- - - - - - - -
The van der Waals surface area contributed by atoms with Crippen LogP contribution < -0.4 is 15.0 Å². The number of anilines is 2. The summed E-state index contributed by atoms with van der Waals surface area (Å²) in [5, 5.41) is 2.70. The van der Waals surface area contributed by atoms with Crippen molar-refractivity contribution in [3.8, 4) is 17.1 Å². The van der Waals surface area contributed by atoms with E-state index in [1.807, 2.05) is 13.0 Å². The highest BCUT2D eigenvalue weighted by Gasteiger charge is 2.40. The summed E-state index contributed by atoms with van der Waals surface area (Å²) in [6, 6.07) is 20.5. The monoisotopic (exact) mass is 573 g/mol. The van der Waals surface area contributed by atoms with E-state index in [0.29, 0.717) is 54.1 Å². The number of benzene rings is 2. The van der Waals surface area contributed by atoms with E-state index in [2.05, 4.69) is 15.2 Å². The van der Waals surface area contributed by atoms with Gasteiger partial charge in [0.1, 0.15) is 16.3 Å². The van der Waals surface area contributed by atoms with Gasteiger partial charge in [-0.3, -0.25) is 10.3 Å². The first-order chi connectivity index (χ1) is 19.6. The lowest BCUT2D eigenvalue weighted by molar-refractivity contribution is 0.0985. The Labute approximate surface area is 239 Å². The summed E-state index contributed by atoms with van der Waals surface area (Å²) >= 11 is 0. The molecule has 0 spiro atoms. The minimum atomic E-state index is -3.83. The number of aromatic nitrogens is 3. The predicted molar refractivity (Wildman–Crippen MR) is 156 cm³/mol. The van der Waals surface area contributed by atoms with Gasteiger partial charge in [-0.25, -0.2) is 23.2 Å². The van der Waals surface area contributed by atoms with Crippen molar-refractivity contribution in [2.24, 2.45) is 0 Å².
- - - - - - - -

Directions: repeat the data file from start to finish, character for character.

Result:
The van der Waals surface area contributed by atoms with Crippen LogP contribution < -0.4 is 15.0 Å². The number of anilines is 2. The summed E-state index contributed by atoms with van der Waals surface area (Å²) in [5, 5.41) is 2.70. The van der Waals surface area contributed by atoms with Crippen molar-refractivity contribution in [3.8, 4) is 17.1 Å². The van der Waals surface area contributed by atoms with E-state index in [1.807, 2.05) is 13.0 Å². The highest BCUT2D eigenvalue weighted by Gasteiger charge is 2.40. The summed E-state index contributed by atoms with van der Waals surface area (Å²) in [6, 6.07) is 20.5. The monoisotopic (exact) mass is 573 g/mol. The van der Waals surface area contributed by atoms with E-state index in [0.29, 0.717) is 54.1 Å². The number of benzene rings is 2. The van der Waals surface area contributed by atoms with E-state index in [2.05, 4.69) is 15.2 Å². The van der Waals surface area contributed by atoms with Gasteiger partial charge in [0.1, 0.15) is 16.3 Å². The van der Waals surface area contributed by atoms with Gasteiger partial charge in [-0.3, -0.25) is 10.3 Å². The first-order chi connectivity index (χ1) is 19.6. The lowest BCUT2D eigenvalue weighted by molar-refractivity contribution is 0.0985. The Labute approximate surface area is 239 Å². The summed E-state index contributed by atoms with van der Waals surface area (Å²) >= 11 is 0. The molecule has 0 spiro atoms. The minimum atomic E-state index is -3.83. The number of aromatic nitrogens is 3. The predicted molar refractivity (Wildman–Crippen MR) is 156 cm³/mol. The van der Waals surface area contributed by atoms with Gasteiger partial charge in [-0.25, -0.2) is 23.2 Å². The van der Waals surface area contributed by atoms with Crippen molar-refractivity contribution in [2.24, 2.45) is 0 Å².